Plus which, by reading this you can better appreciate one of the most brilliant satires the Onion ever published: Wal-Mart Opens Store in Winesburg, Ohio.
posted by fortitude25 at 5:51 AM on August 4 [2 favorites]


I think that Shirley Jackson's classic short story The Lottery falls into this category (link is to The New Yorker, where it was originally published).
posted by FencingGal at 6:21 AM on August 4 [1 favorite]


I've never actually read it, but someone wrote a trilogy of murder mysteries set in the tiny (<3000 people at publication date, one hour from anything) town that I grew up in.
posted by Gortuk at 7:02 AM on August 4


Peyton Place is a classic. It was written in the 1950s about a small town in New England and went on to spawn sequels, movies, even TV shows. I somehow got the impression that it was mainstream pablum but it's really not. Try to avoid spoilers if you're going to read it. I was gobsmacked when I finally read it as an adult.
posted by Winnie the Proust at 7:40 AM on August 4 [1 favorite]


Broadchurch season 1 is pretty close to that. Of course, the story is kind of terrible, but the scenery is good.
posted by The_Vegetables at 7:48 AM on August 4


If Winesburg, Ohio works for you, check out Olive Kitteridge, another collection of linked stories about a small town. The TV miniseries was exclusively about Olive and her interactions with the people in the town, but I found the book to be more about the town and its people.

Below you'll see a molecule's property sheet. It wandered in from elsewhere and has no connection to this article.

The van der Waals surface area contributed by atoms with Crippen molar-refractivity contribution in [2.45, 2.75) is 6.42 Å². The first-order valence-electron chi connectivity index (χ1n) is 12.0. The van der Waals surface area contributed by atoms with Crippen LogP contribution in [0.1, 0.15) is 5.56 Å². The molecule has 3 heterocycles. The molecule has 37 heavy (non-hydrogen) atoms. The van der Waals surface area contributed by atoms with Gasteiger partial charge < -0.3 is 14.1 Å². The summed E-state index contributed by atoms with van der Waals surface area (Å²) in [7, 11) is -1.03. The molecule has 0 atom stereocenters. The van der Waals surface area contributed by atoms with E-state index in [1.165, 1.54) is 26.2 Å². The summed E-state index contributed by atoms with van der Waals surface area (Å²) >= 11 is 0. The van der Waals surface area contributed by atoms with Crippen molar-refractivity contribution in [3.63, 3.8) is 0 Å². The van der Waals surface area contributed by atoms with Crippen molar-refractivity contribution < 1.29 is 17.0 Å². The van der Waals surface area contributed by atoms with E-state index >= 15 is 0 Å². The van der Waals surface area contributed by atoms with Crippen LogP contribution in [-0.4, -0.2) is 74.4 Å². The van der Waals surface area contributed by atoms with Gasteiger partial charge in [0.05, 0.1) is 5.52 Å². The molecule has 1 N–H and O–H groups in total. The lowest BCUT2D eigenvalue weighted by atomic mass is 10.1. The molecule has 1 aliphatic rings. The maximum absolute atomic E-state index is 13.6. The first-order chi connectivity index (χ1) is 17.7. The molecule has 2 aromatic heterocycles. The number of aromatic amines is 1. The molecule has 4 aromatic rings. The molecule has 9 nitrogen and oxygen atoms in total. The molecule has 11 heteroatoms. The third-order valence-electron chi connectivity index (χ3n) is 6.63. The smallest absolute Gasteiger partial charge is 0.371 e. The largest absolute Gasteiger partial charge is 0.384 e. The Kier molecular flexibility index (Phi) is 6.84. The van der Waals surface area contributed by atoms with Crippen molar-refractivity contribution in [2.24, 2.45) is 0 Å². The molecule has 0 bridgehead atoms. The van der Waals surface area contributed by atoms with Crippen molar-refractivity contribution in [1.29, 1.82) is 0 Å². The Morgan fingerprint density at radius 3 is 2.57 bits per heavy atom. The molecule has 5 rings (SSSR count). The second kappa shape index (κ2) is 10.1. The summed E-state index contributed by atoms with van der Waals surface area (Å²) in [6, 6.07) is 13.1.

posted by booth at 8:12 AM on August 4


Ann Cleeves writes the Shetland series of mysteries which all take place in Shetland. It's not quite entirely cozy but one novel, Blue Lightning, takes place on a tiny island with a bird observatory on it and a population of about 75 people.
posted by jessamyn at 9:47 AM on August 4 [3 favorites]


If you're into Western romance novels, most of Debra Holt's work is centered around the small towns of Farris and McKenna, Texas.
posted by The Almighty Mommy Goddess at 3:37 PM on August 4


Maybe too big, but the most recent episode of This American Life features a story about Croydon, NH, population 800. It's not about everyone, but more than a quarter of them feature in it (only a few by name, of course). Non-fiction! Gripping storytelling.
A Funny Thing Happened on the Way to the Quorum
posted by Glinn at 6:27 PM on August 4


If you'd consider poetry, maybe Spoon River Anthology (published in 1915). It's a collection of poems that are all the epitaphs of the residents of the fictional town Spoon River (maybe not exactly epitaphs - they are poems about the lives of residents who have died). A lot of the poems refer to people who are the subjects of other poems, so you get a sense of community. Wikipedia says there are 212 separate characters.
posted by FencingGal at 6:17 PM on August 5


Three of Christopher Moore's older books take place in the small (fictional) town of Pine Cove, CA: Practical Demonkeeping, The Lust Lizard of Melancholy Cove, and The Stupidest Angel. They all have some element of mystery to them, though I don't know if I'd call them Mysteries.
posted by rhiannonstone at 3:10 PM on August 6